Each window in the ramshackle cabin had a jagged starburst framework of glass shards. After Mom knocked out the most dangerous pieces from the bottom part of the window frame, she lifted me through. We were both careful so I wouldn’t cut myself on the glass knives on my right and left. Mom, who wouldn’t fit through the window herself, watched protectively as I stepped onto the glass-covered floor and walked toward the door to unlock it from the inside. I jumped when a mama bird took flight across the high ceiling of what would later become Grandma’s bedroom.

We worked every weekend for months to get this old homesteader cabin in shape. My grandma needed a new place to live, and my grandpa provided this little cabin for her to live in. He had built it decades before. (They were long ago divorced, so he had his own place.)

This became the grandma’s house I knew and spent many nights at. It was a two-and-a-half hour drive east from our home near L.A., and we often drove there on Friday after school and came back Sunday night. It’s where we went to the Sky Drive-in Theatre, hiked over the mountain to see what we could see, explored other abandoned cabins, flew cracked broken asbestos hot pads like frisbees, caught lizards and stink bugs, read from cover-to-cover the latest Mad Magazine that Mom and Grandma brought home from their  grocery runs, took baths outside, hung laundry on the clothesline, ate Grandma’s popovers, and feasted on Grandma’s favorite KFC fried chicken for special occasions.

We had Thanksgiving at Grandma’s every year. She, and all of us, thought more is always better in both the food and people departments. So we often brought others along who needed a home for Thanksgiving. When the Thanksgiving meal was finished there was always pumpkin pie and a nap or two. Later if anyone was hungry, they could warm up another plate of food from the spread that was left out on the naturally-refrigerated screened-in porch.

The next day we woke up bright-eyed and in a new holiday spirit. We put on our ugly Christmas sweaters (but no one called them ugly back then). We put away all the fall colors and turkeys, and we transformed my grandma’s house into a Christmas wonderland. A tree went up, red and green decorations and Christmas tablecloths adorned all the many dining room tables that had been pieced together. Gifts went under the tree. Games were played and gifts were exchanged. (Earlier we had chosen a name for one gift to give.)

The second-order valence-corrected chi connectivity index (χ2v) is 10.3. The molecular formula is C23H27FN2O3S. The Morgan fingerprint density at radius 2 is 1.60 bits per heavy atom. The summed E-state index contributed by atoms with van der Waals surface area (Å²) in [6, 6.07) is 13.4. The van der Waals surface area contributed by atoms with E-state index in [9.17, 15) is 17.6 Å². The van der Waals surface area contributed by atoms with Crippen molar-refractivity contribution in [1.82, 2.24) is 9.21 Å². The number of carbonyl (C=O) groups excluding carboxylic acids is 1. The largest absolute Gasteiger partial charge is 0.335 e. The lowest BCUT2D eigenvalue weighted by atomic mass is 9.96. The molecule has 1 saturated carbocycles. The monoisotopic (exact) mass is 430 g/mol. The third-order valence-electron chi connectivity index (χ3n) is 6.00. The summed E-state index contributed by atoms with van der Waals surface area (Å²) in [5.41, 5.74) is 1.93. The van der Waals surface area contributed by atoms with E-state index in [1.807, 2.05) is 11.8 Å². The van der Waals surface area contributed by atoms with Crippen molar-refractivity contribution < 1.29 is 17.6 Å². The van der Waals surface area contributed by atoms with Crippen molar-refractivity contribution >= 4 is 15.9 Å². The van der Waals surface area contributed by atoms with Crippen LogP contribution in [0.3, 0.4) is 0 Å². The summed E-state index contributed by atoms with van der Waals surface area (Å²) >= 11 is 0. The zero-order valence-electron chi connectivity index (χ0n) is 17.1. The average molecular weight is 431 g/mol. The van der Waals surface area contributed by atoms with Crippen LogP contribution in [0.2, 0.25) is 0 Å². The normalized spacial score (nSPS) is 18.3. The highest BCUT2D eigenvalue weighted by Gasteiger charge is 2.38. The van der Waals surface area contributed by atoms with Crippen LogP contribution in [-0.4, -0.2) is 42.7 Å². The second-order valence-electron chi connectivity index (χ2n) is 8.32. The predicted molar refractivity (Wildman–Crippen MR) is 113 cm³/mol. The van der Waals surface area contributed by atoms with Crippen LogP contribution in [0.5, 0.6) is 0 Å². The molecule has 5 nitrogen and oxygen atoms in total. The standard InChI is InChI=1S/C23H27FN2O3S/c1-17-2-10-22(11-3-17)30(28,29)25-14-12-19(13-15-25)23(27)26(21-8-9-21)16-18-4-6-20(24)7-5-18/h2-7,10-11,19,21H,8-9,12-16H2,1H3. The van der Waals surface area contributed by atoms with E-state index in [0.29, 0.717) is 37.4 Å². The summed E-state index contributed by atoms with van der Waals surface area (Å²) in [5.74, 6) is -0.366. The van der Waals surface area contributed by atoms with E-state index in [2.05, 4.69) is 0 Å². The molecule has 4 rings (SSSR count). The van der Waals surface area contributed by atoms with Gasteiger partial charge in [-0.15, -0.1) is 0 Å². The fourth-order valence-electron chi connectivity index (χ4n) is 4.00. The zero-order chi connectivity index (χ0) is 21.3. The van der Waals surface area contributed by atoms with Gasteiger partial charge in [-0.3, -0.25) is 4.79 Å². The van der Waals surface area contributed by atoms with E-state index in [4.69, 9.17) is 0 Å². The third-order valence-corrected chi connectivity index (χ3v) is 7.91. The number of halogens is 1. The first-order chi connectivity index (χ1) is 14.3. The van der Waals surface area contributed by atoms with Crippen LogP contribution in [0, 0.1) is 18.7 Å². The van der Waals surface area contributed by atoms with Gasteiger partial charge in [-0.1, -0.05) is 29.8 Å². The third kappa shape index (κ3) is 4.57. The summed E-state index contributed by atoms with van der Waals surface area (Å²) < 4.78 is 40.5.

When I got married my grandma couldn’t come to the wedding. They told me she was sick, but they didn’t tell me how sick. The day after the wedding, my husband and I went to Disneyland. We had a family tradition that when someone went to the Magic Kingdom, they would stop in Tomorrowland at the futuristic surround-sound telephone booth and call home. I didn’t want to stop that tradition, so on our Day 2 of married life we called home. My sister greeted us and gave us the news that my grandma had colon cancer. We actually left Disneyland at that time and drove the two-and-a-half hours to see my grandma. It would be the last time I saw her, as she died six-months later during my husband’s last semester of graduate school in Michigan.

The next time I went to Grandma’s house, it had become my Mom’s home. She had moved from our childhood home, where my brother and his new wife were living. Not exactly like a palimpsest, scraped clean and ready to be used again, for she had just moved into the same home and was now the grandma there for a new generation.

When we had children, the girls and I would leave at 5 in the morning and drive (not often enough) four hours west from Phoenix. Grandma would have breakfast ready for us, and then my girls would do some of the same things I did when I was a little girl.

When my mom got sick, she moved to another place near my sister, just a few miles away. We were all there with her the last week of her life. I was glad my teenage daughters got to be there to say goodbye.

Beside my dying mom
During her last days
In her rock house living room
Next to the rented hospital bed
Because of love
With sadness in our hearts
With fear, but with God
Good-bye, Grandma

Now the house stands empty, owned by my siblings and me. Will someone in this generation or the next scrape it clean and use it again?

Today’s idea is from The Isolation Journals, and it challenged us to think of our lives as metaphorical palimpsests. 

Prompt 144. Greater than the Sum of Parts, by Maura Kate Costello

Think of a site that holds many stories—like your hometown, an heirloom, your family tree, or even your own body. Can the stories live together in harmony? Or does the tablet need to be scraped clean, the story rewritten?